Shakespeare's Sicilian tale moves to 1950s Cuba. Heather Neill talks to the director
Much Ado About Nothing
Royal Shakespeare Company
Swan Theatre, in rep until October 2006.
Tel: 0870 609 1110
Much Ado About Nothing, is transposed by director Marianne Elliott to Cuba, circa 1953. In her production, the soldiers are returning, not from a war, but from quelling a rebellion. Claudio falls in love with the governor's daughter, Hero, while Hero's cousin Beatrice and Claudio's friend Benedick spar verbally, only admitting their love for each other when they are tricked into doing so.
Why Cuba? "I wanted to set it as near to now as I could. It doesn't work (in a contemporary setting), particularly the way Hero is treated and how important it is that she's a virgin," says Elliott. Pre-Revolutionary Cuba was patriarchal, imperialistic, a society in which women knew their place, yet as exotic to us as Italy must have been to Shakespeare.
"The play is very Catholic, very patriarchal, full of machismo. Everything that Beatrice says is dangerous but she gets away with it because it's funny. She has a sharp, quick, acerbic wit and the intelligence that goes with it, but a heart as big as it could possibly be," Elliott continues.
"She's in a weak position, a dependant in her uncle Leonato's household.
Both Beatrice and Benedick are vulnerable characters, covering that by wearing a mask of being very capable and very superior."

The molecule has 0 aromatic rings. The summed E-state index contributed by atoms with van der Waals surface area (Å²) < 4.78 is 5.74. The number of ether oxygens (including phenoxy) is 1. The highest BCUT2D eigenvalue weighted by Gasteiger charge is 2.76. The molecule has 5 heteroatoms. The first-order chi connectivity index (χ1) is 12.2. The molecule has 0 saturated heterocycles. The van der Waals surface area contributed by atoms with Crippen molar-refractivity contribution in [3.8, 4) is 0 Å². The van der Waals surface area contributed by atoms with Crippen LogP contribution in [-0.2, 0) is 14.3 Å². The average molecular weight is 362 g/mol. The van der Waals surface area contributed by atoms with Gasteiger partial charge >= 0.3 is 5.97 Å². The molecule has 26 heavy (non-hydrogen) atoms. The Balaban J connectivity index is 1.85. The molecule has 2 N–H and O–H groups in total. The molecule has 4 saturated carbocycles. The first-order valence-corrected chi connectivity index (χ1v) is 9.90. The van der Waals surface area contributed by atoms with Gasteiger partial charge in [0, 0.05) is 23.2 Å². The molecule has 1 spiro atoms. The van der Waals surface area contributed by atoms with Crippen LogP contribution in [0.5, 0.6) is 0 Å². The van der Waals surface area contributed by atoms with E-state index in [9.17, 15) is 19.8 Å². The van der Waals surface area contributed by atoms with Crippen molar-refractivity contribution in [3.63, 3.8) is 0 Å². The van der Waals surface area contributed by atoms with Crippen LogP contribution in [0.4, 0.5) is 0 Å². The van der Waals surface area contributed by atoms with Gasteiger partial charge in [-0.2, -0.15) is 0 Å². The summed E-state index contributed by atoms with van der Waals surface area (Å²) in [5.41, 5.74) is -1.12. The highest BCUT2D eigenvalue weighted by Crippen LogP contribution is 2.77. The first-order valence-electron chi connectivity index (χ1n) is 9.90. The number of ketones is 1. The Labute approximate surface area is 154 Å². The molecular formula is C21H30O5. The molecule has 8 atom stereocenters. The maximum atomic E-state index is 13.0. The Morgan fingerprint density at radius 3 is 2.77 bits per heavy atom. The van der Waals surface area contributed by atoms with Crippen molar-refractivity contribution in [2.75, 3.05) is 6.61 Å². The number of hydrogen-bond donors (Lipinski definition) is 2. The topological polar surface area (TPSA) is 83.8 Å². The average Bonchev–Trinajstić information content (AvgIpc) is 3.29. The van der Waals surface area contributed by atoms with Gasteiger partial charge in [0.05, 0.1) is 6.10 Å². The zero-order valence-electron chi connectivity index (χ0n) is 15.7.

Beatrice and Benedick have been close before and are both hurt. Elliott thinks that Benedick pulled out of the relationship, and that he knows deep down that what he feels is real love, but can't face that side of himself.
"She can face up to it, but is furious. He feels he'd be compromised if attached - and indeed he is: he becomes a different person," she says.
Everything is to do with reputation: "They are all paranoid about their image being tarnished. That's why Claudio is trapped (when Hero is wrongly accused of infidelity). Leonato also fears for his reputation and needs to keep in with Don Pedro."
When Beatrice orders Benedick: "Kill Claudio", the audience laughs. "When they see Beatrice and Benedick together for the first time they want it to be celebratory, funny," says Elliott. "They start to realise slowly - along with Benedick, because he laughs too at first - that she's serious: she means murder."
Claudio, says Elliott, is, to begin with, merely interested in a canny career move: Hero happens to be with the governor's daughter, who will inherit all his wealth, and he checks that out first. "He learns that love is about trust, not women fulfilling an iconic image," continues Elliott.
The Dogberry scenes were written as a sketch for a clown that Shakespeare knew would fill out the play. The fact that it is the incompetent Watch that sorts out the plot highlights the hypocrisy of the vain soldiers who don't see the most obvious thing - that Hero is innocent.
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